The "heft" model
In order to have the necessary Higgs-gluon-gluon and Higgs-photon-photon
effective couplings, we will need to import the "heft" (Higgs
Effective Field Theory) model.
First, it is
useful to copy the default version of this model to a version of your own.
Then you can modify your own version without affecting anybody else's.
To do so:
a 0 #Class number 3
Here, "a" is the symbol, and "0" is the code, for photon. Now, delete all of the lines between "Begin PlotDefs" and "End PlotDefs". In their place, put just three lines that read:
pt 1 1
pt 3 2
mij 3 2
This tells Madgraph that we want to plot the following things:
Before saving, also edit the lines between "Begin PlotRange" and "End PlotRange" to make the histogram bin size and the range for the plots appropriate. Change the "pt" and "mij" entries to read:
pt 5 0 200 # bin size, min value, max value
mij 2 0 200
Now you can save and exit the file, and type
When you inspect the Delphes plots they should look something like the following. First, the number of jets in each event looks like this:
Recall that we only had photons in the final state of the process we generated. However, Pythia added "extra" jets from the initial state in the parton shower and hadronization, as occurs in the real world.
The number of photons in each event looks like this:
In most events, we see two photons. However, there is a significant probability to not detect one or both of the photons. There are also a few "extra" photons that are generated by Pythia.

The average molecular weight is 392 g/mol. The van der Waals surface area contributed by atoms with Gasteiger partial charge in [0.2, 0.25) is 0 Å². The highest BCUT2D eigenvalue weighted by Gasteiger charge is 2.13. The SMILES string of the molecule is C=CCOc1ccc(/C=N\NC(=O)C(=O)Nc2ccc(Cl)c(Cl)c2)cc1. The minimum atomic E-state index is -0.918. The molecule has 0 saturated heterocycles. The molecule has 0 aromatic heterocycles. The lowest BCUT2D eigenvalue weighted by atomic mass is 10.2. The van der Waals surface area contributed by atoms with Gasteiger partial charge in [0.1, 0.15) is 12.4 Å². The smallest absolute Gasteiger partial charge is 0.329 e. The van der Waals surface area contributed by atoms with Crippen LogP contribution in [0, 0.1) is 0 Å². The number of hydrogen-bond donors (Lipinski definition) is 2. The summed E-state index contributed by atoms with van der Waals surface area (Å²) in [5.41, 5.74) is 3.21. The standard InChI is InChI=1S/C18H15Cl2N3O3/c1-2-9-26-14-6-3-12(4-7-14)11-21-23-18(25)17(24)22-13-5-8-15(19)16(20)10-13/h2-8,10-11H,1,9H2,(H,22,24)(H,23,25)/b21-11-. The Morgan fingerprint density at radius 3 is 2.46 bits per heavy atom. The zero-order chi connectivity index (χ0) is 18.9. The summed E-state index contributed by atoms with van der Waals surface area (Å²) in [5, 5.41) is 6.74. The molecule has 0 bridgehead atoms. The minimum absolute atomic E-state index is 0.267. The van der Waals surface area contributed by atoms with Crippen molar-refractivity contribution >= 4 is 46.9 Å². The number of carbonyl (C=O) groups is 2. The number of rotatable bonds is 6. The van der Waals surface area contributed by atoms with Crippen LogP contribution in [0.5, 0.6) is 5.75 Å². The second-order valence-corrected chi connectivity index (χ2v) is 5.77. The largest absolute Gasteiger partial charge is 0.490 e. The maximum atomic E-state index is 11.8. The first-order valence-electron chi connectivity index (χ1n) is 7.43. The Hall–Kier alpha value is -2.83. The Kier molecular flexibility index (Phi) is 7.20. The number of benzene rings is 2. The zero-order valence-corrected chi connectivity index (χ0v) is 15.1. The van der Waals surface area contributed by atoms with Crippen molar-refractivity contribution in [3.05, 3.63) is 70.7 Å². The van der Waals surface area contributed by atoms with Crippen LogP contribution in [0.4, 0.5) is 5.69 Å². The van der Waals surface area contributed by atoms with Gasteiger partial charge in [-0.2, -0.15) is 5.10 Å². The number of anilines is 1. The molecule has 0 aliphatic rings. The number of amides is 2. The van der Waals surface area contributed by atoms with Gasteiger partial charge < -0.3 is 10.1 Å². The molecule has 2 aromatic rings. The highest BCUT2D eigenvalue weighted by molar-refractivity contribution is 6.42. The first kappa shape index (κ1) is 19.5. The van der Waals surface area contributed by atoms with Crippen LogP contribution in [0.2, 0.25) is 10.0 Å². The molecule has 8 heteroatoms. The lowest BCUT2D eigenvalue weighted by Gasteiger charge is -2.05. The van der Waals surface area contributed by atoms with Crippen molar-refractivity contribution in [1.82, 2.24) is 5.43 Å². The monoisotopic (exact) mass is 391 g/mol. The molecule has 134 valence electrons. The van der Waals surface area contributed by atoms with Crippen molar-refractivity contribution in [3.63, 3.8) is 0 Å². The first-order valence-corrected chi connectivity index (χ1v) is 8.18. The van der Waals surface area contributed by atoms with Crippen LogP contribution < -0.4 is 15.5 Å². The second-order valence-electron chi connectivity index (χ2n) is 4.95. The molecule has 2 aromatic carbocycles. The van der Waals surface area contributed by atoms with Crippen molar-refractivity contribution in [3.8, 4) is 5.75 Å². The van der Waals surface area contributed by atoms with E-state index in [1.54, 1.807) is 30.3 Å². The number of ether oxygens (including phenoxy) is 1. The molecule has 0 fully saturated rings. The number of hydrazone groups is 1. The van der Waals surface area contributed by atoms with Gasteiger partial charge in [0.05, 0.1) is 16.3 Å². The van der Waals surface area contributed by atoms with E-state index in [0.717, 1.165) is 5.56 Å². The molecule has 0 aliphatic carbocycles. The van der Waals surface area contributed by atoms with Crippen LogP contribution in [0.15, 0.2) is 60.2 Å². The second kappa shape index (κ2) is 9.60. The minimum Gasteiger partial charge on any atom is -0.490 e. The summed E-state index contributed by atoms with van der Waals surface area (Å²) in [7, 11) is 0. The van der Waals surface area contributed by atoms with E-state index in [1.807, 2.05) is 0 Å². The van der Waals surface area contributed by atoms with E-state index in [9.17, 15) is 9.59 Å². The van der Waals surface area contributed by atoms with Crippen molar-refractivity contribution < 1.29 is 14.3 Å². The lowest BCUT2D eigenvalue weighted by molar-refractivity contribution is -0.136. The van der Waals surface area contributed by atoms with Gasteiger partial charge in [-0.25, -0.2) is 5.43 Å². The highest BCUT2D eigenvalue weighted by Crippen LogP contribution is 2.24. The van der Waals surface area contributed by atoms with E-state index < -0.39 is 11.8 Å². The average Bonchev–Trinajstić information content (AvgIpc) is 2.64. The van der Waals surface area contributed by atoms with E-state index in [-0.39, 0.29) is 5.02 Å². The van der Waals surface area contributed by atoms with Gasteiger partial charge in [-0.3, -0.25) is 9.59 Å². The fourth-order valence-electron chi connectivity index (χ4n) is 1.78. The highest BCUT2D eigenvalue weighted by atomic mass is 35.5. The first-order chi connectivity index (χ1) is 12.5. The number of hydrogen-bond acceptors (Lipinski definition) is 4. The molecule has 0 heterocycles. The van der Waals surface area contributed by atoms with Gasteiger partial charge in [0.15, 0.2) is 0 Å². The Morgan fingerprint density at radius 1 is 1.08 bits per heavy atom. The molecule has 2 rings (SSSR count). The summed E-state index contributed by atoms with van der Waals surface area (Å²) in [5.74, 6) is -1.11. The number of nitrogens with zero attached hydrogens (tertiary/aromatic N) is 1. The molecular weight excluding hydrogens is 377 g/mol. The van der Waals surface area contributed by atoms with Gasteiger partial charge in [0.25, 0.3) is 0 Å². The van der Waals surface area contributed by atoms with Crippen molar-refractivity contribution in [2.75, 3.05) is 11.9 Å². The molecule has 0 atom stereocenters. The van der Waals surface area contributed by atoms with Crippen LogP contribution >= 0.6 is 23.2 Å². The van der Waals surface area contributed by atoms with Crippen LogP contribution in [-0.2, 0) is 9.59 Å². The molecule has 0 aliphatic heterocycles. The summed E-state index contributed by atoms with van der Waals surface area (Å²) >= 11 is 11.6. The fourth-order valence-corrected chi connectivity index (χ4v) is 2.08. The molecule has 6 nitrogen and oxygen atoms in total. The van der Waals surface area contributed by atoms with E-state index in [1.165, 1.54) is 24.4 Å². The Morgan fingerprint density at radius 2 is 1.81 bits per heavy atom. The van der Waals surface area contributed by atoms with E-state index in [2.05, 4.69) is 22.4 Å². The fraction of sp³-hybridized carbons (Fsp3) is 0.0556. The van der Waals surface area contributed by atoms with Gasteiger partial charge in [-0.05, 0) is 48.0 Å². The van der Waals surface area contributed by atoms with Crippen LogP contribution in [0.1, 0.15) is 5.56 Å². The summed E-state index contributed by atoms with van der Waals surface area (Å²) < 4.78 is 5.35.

Next, look at the transverse momentum (pT) distributions of the leading and sub-leading photons:
Note that these peak at slightly less than half of the mass of the Higgs boson, because they share its energy. Most of the photons have pT > 35 GeV. This will later help us cut down on background. Finally, look at the invariant mass histogram for the signal events:
This has a nice peak centered at MH = 125 GeV, as it should. There are a
few events at 50 GeV or lower; these occur when there is an "extra" photon
that gets erroneously paired with one of the photons from the Higgs.
We can see that the mass resolution, according to Delphes, is a few GeV.
This corresponds at least roughly to the real-world mass resolution from
ATLAS and CMS.
The diphoton background
Now we have to worry about the background. To look at the background alone, do:
Now do the same modifications of the plot_card.dat, and start the run, exactly as above. This time the plots should look something like the following.
The pT distributions of the leading and sub-leading photons are:
Note that quite unlike the signal, these are very sharply peaked at small pT. At the generator level, there was a cut in the run_card.dat file which prevented the photon pT from being too small, otherwise it would keep blowing up at very small pT. (The reason for the generator level cut is to prevent this.)
Similarly, the invariant mass resolution of the background is peaked at small mass:
The Higgs diphoton signal and background together
Next, let us combine the Higgs diphoton signal and the diphoton background
in a single run. To do so, we type:
35 = pta ! minimum pt for the photons